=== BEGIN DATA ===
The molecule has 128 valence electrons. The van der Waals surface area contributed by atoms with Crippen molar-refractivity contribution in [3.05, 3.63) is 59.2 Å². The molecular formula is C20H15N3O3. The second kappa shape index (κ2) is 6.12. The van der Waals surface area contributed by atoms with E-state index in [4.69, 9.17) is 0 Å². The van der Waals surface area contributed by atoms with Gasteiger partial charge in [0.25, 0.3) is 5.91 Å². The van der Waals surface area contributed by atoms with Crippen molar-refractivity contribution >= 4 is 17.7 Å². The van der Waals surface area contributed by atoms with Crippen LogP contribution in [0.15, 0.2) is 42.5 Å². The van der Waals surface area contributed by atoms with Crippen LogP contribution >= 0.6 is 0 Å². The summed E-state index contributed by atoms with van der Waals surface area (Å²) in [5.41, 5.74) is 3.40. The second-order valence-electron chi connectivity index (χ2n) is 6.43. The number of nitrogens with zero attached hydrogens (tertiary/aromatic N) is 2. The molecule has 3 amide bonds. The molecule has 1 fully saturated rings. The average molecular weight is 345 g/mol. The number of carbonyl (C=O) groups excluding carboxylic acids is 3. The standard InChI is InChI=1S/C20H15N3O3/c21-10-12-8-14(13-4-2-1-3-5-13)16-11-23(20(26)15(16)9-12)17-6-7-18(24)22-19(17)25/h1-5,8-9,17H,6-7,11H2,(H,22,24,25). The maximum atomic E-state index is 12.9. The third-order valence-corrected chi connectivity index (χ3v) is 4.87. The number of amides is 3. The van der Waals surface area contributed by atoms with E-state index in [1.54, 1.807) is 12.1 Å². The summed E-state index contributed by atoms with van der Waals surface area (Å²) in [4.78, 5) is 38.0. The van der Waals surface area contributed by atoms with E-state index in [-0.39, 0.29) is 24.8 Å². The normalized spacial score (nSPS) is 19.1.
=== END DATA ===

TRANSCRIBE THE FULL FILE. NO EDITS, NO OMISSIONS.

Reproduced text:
The molecule has 128 valence electrons. The van der Waals surface area contributed by atoms with Crippen molar-refractivity contribution in [3.05, 3.63) is 59.2 Å². The molecular formula is C20H15N3O3. The second kappa shape index (κ2) is 6.12. The van der Waals surface area contributed by atoms with E-state index in [4.69, 9.17) is 0 Å². The van der Waals surface area contributed by atoms with Gasteiger partial charge in [0.25, 0.3) is 5.91 Å². The van der Waals surface area contributed by atoms with Crippen molar-refractivity contribution >= 4 is 17.7 Å². The van der Waals surface area contributed by atoms with Crippen LogP contribution in [0.15, 0.2) is 42.5 Å². The van der Waals surface area contributed by atoms with Crippen LogP contribution >= 0.6 is 0 Å². The summed E-state index contributed by atoms with van der Waals surface area (Å²) in [5.41, 5.74) is 3.40. The second-order valence-electron chi connectivity index (χ2n) is 6.43. The number of nitrogens with zero attached hydrogens (tertiary/aromatic N) is 2. The molecule has 3 amide bonds. The molecule has 1 fully saturated rings. The average molecular weight is 345 g/mol. The number of carbonyl (C=O) groups excluding carboxylic acids is 3. The standard InChI is InChI=1S/C20H15N3O3/c21-10-12-8-14(13-4-2-1-3-5-13)16-11-23(20(26)15(16)9-12)17-6-7-18(24)22-19(17)25/h1-5,8-9,17H,6-7,11H2,(H,22,24,25). The maximum atomic E-state index is 12.9. The third-order valence-corrected chi connectivity index (χ3v) is 4.87. The number of amides is 3. The van der Waals surface area contributed by atoms with E-state index in [1.54, 1.807) is 12.1 Å². The summed E-state index contributed by atoms with van der Waals surface area (Å²) in [4.78, 5) is 38.0. The van der Waals surface area contributed by atoms with E-state index in [-0.39, 0.29) is 24.8 Å². The normalized spacial score (nSPS) is 19.1.